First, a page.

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Gunman fires on Cambodia opposition office

No one hurt, but shooting denounced as effort to intimidate opposition after long-awaited return of its leader.

Last Modified: 20 Jul 2013 14:27
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Opposition leader Sam Rainsy (pictured centre right) returned to Cambodia on Friday [AFP]

A gunman fired a shot into one of the main offices of Cambodia's opposition party, a day after the exiled leader of the opposition returned home to an exuberant welcome by supporters ahead of this month's general elections.

The office in the capital Phnom Penh was closed for the night and nobody was injured by the attack early on Saturday morning. But it was immediately denounced as an effort to intimidate the opposition after the long-awaited return of its leader Sam Rainsy.

"This attack was orchestrated by those in power," said opposition party spokesman, Yim Sovann. He said security guards were sleeping when the shot shattered a window at about 3am local time.

They shot at our office to attack our spirit ahead of the election, but this attack doesn't scare us at all

Yim Sovann, Cambodia National Rescue Party spokesman

"They shot at our office to attack our spirit ahead of the election, but this attack doesn't scare us at all," he said.

Police were sent to investigate, said Phnom Penh's police chief, Lt Gen Chhun Sovann.

Huge, exuberant crowds turned out on Friday to greet Rainsy when he returned home to spearhead his party's election campaign against well-entrenched Prime Minister Hun Sen.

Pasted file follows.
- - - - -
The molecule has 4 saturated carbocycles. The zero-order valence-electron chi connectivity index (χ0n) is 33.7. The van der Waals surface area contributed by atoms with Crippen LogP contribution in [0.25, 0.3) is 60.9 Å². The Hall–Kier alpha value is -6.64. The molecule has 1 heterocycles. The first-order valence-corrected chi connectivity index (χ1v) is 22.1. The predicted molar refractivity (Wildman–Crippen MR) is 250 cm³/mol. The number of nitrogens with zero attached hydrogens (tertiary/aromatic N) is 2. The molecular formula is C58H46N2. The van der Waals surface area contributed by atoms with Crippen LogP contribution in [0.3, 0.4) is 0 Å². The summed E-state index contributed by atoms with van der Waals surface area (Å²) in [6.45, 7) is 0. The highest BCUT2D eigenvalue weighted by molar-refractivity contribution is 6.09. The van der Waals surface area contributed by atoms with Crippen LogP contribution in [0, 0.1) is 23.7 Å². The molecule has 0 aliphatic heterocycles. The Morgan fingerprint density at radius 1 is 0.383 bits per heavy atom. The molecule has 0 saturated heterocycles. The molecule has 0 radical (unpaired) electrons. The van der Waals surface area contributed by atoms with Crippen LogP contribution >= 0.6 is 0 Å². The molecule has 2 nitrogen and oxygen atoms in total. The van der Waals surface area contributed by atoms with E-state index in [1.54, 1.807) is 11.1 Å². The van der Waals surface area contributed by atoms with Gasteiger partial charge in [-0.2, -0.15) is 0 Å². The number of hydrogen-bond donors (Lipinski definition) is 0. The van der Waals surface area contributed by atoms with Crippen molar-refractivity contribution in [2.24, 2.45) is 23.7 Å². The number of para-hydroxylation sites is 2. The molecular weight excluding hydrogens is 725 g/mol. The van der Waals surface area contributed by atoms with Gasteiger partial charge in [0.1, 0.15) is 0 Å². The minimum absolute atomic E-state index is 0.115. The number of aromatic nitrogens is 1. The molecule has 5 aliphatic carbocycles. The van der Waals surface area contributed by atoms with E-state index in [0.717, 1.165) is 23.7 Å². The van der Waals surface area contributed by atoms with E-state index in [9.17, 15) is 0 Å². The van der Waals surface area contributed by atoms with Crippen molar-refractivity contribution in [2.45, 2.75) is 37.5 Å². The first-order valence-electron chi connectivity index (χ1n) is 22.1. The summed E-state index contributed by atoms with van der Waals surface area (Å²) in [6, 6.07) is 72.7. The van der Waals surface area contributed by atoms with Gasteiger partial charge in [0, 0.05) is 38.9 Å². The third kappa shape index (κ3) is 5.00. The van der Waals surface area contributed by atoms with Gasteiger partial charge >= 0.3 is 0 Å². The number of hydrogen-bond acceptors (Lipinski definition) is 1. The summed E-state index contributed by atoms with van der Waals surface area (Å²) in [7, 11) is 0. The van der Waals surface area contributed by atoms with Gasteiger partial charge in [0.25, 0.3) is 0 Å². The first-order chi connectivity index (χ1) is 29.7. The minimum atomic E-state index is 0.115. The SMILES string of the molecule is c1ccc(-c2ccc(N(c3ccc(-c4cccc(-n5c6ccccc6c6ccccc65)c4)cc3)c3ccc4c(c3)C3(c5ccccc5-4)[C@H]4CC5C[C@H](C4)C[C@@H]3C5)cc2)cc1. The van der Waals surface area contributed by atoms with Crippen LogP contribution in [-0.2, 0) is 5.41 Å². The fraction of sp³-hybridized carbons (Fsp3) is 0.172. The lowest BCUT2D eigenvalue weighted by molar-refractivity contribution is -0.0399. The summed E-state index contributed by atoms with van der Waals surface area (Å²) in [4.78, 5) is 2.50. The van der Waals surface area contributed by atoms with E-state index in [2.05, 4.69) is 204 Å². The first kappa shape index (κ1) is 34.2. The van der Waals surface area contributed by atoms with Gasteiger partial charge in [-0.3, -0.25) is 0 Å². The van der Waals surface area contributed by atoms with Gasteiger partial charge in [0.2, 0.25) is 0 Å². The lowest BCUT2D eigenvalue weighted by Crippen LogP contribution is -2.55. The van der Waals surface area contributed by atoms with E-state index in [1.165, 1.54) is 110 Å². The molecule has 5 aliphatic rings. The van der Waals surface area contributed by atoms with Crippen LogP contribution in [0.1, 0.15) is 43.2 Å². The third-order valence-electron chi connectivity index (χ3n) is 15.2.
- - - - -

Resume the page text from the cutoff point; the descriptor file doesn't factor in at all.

The French-educated leader of the Cambodia National Rescue Party had been in exile since 2009 to avoid serving 11 years in prison on charges many consider politically motivated.

Rainsy, 64, received a royal pardon last week at the request of Hun Sen, his bitter rival whose ruling party is almost certain to maintain its ironclad grip on power in the July 28 general election.

Hun Sen has ruled for 28 years, and his party has 90 of the 123 seats in the National Assembly. The 60-year-old prime minister recently said that he intends to stay in office until he is 74 - cutting back from an earlier vow to stay in control until he is 90.

Rainsy's pardon came after the US and others had said his exclusion from the campaign would call into question the polls' legitimacy. Because he was absent during the registration periods, he will be unable to run as a candidate, or even vote, although his lawyers have said they were seeking a way to allow his participation.

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